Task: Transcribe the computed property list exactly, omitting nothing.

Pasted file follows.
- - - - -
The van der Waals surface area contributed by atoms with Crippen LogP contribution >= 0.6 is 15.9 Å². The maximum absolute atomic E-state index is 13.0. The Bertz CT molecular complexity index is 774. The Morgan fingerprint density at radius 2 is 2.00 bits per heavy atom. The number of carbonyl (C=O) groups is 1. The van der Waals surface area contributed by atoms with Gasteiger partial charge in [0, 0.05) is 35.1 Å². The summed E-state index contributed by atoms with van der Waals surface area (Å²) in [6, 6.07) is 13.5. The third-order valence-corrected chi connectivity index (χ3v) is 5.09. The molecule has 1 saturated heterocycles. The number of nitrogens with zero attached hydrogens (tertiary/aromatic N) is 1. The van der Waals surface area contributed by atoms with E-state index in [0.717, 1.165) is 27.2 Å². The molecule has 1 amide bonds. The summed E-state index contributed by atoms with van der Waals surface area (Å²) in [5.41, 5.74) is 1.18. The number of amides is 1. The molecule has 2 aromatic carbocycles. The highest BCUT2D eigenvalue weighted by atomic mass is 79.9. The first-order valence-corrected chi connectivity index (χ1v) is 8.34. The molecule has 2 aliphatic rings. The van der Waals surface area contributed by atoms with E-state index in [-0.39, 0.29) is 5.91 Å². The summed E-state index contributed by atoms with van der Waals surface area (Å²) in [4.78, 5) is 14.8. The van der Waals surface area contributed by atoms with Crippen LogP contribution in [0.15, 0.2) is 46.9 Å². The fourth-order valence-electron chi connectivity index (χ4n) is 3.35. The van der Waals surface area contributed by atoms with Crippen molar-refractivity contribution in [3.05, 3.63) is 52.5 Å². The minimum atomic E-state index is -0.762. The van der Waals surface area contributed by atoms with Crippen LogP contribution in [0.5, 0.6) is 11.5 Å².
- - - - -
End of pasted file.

The van der Waals surface area contributed by atoms with Crippen LogP contribution >= 0.6 is 15.9 Å². The maximum absolute atomic E-state index is 13.0. The Bertz CT molecular complexity index is 774. The Morgan fingerprint density at radius 2 is 2.00 bits per heavy atom. The number of carbonyl (C=O) groups is 1. The van der Waals surface area contributed by atoms with Gasteiger partial charge in [0, 0.05) is 35.1 Å². The summed E-state index contributed by atoms with van der Waals surface area (Å²) in [6, 6.07) is 13.5. The third-order valence-corrected chi connectivity index (χ3v) is 5.09. The molecule has 1 saturated heterocycles. The number of nitrogens with zero attached hydrogens (tertiary/aromatic N) is 1. The van der Waals surface area contributed by atoms with E-state index in [0.717, 1.165) is 27.2 Å². The molecule has 1 amide bonds. The summed E-state index contributed by atoms with van der Waals surface area (Å²) in [5.41, 5.74) is 1.18. The number of amides is 1. The molecule has 2 aromatic carbocycles. The highest BCUT2D eigenvalue weighted by atomic mass is 79.9. The first-order valence-corrected chi connectivity index (χ1v) is 8.34. The molecule has 2 aliphatic rings. The van der Waals surface area contributed by atoms with E-state index in [-0.39, 0.29) is 5.91 Å². The summed E-state index contributed by atoms with van der Waals surface area (Å²) in [4.78, 5) is 14.8. The van der Waals surface area contributed by atoms with Crippen LogP contribution in [0.15, 0.2) is 46.9 Å². The fourth-order valence-electron chi connectivity index (χ4n) is 3.35. The van der Waals surface area contributed by atoms with Crippen molar-refractivity contribution in [3.05, 3.63) is 52.5 Å². The minimum atomic E-state index is -0.762. The van der Waals surface area contributed by atoms with Crippen LogP contribution in [0.5, 0.6) is 11.5 Å².